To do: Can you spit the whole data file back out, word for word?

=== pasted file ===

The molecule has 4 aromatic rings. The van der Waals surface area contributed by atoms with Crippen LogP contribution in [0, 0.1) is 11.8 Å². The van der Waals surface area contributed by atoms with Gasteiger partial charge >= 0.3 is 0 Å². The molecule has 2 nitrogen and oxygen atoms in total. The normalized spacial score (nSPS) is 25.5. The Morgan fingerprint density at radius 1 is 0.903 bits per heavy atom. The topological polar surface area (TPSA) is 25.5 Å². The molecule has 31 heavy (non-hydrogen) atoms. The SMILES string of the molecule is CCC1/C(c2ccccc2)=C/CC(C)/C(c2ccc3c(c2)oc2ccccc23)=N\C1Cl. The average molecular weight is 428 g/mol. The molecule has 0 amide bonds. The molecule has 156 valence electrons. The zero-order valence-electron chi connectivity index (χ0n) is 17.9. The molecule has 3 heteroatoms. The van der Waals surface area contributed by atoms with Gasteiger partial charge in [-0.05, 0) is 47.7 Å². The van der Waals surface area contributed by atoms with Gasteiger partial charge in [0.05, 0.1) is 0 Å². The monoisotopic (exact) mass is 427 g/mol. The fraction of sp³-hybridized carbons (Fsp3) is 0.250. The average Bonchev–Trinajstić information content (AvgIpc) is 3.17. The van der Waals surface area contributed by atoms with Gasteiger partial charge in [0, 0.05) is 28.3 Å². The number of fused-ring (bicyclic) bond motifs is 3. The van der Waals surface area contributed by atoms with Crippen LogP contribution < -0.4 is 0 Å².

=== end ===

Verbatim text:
The molecule has 4 aromatic rings. The van der Waals surface area contributed by atoms with Crippen LogP contribution in [0, 0.1) is 11.8 Å². The van der Waals surface area contributed by atoms with Gasteiger partial charge >= 0.3 is 0 Å². The molecule has 2 nitrogen and oxygen atoms in total. The normalized spacial score (nSPS) is 25.5. The Morgan fingerprint density at radius 1 is 0.903 bits per heavy atom. The topological polar surface area (TPSA) is 25.5 Å². The molecule has 31 heavy (non-hydrogen) atoms. The SMILES string of the molecule is CCC1/C(c2ccccc2)=C/CC(C)/C(c2ccc3c(c2)oc2ccccc23)=N\C1Cl. The average molecular weight is 428 g/mol. The molecule has 0 amide bonds. The molecule has 156 valence electrons. The zero-order valence-electron chi connectivity index (χ0n) is 17.9. The molecule has 3 heteroatoms. The van der Waals surface area contributed by atoms with Gasteiger partial charge in [-0.05, 0) is 47.7 Å². The van der Waals surface area contributed by atoms with Gasteiger partial charge in [0.05, 0.1) is 0 Å². The monoisotopic (exact) mass is 427 g/mol. The fraction of sp³-hybridized carbons (Fsp3) is 0.250. The average Bonchev–Trinajstić information content (AvgIpc) is 3.17. The van der Waals surface area contributed by atoms with Gasteiger partial charge in [0, 0.05) is 28.3 Å². The number of fused-ring (bicyclic) bond motifs is 3. The van der Waals surface area contributed by atoms with Crippen LogP contribution < -0.4 is 0 Å².